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Measurement of Accelerated Erosion on Range-Watershed Land

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Accelerated erosion has taken place on extensive areas of range-watershed land in the Great Basin and constitutes an important factor in watershed management. This paper shows that soils can be classified in the field with a high degree of consistency into three groups representing geologic normal erosion and moderate and severe deviation therefrom, and indicates the effect of varying degrees of erosion on organic matter, total nitrogen, and moisture equivalent. Accelerated erosion is most pronounced on areas that have been heavily grazed and is much more severe on south-facing than on north-facing slopes. Its control is of major importance to the social and economic welfare of dependent communities.
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Document Type: Journal Article

Affiliations: Conservationist and Junior Range Examiner, Intermountain Forest and Range Experiment Station, Ogden, Utah, and Assistant Professor of Agronomy and Bacteriology, Brigham Young University, Provo, Utah.

Publication date: 1943-02-01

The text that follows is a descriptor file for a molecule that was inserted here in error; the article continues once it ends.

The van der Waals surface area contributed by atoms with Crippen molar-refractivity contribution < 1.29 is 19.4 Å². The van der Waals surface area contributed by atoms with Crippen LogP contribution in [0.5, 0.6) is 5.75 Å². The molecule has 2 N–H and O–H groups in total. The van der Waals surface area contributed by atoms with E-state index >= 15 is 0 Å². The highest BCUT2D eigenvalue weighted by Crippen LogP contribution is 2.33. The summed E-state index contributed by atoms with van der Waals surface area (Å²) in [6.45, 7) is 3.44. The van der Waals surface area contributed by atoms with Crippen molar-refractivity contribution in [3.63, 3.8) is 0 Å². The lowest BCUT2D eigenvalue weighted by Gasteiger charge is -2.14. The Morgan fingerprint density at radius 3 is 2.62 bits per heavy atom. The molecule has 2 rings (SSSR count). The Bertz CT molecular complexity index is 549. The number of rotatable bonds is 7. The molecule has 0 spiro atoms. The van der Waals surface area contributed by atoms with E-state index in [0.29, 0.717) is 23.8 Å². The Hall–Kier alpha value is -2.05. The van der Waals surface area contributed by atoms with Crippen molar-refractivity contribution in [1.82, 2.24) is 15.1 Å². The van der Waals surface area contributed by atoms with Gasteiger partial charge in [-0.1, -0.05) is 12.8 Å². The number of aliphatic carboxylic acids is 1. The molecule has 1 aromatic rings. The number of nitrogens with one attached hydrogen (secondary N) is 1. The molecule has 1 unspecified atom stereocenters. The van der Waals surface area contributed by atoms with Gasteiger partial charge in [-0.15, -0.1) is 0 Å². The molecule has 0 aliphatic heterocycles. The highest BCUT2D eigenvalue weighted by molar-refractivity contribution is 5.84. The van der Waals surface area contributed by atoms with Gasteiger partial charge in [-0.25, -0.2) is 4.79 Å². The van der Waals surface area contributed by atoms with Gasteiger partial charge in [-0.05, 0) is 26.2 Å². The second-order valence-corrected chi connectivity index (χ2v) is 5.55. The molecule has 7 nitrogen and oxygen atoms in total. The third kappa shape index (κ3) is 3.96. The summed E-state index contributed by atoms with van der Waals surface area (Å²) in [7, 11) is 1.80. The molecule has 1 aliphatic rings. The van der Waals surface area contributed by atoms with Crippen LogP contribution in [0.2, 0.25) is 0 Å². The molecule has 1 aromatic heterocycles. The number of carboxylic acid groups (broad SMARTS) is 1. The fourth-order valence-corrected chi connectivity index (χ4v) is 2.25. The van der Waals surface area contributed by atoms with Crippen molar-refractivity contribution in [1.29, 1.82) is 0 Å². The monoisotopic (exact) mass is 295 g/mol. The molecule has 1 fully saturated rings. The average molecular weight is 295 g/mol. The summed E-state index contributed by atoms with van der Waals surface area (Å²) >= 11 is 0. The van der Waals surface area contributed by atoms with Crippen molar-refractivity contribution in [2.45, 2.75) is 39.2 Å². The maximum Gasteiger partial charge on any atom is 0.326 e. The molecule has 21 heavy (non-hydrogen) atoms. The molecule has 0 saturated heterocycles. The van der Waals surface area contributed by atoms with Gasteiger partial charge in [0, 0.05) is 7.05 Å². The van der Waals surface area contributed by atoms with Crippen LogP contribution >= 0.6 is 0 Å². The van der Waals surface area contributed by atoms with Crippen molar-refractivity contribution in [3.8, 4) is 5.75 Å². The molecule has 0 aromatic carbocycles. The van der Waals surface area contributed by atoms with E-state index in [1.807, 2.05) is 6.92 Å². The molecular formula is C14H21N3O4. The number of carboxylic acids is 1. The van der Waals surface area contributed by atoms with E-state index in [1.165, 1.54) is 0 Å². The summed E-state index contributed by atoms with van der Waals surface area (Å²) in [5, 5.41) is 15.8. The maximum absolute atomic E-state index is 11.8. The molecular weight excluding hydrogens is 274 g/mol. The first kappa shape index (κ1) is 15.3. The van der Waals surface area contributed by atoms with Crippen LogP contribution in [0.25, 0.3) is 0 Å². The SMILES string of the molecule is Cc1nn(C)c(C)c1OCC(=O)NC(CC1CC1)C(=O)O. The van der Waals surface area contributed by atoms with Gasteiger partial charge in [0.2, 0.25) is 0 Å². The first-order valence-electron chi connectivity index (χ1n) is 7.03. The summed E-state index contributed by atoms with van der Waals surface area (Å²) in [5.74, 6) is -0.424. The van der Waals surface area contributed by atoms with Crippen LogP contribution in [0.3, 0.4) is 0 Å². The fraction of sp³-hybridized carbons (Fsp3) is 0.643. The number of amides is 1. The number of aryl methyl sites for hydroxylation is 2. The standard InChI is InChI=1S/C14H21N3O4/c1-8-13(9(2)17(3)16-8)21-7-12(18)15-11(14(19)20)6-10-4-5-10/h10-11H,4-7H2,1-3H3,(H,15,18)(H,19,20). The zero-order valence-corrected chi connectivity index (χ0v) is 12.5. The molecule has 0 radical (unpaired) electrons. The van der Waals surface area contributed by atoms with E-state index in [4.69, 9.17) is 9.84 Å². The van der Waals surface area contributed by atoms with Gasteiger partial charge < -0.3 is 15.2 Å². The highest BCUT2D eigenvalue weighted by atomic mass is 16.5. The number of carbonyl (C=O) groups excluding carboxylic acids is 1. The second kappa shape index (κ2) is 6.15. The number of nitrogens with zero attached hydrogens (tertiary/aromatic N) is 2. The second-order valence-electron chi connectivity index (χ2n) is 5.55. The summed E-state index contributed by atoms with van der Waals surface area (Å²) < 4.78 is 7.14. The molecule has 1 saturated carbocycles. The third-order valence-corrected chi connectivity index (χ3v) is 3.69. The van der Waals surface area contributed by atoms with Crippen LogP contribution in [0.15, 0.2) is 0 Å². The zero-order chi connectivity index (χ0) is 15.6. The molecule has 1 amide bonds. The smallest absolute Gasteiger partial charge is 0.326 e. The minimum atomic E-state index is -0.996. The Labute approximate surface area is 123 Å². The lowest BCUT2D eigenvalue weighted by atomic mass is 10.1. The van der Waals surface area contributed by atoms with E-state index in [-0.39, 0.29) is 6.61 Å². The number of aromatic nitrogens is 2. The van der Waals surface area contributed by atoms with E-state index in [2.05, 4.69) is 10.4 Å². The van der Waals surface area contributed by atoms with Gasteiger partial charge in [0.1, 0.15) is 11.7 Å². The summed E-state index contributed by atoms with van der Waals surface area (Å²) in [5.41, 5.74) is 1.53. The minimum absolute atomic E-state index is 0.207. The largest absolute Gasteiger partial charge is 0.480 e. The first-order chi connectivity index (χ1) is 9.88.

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  • The Journal of Forestry is the most widely circulated scholarly forestry journal in the world. In print since 1902, the Journal has received several national awards for excellence. The mission of the Journal of Forestry is to advance the profession of forestry by keeping forest management professionals informed about significant developments and ideas in the many facets of forestry: economics, education and communication, entomology and pathology, fire, forest ecology, geospatial technologies, history, international forestry, measurements, policy, recreation, silviculture, social sciences, soils and hydrology, urban and community forestry, utilization and engineering, and wildlife management. The Journal is published bimonthly: January, March, May, July, September, and November.

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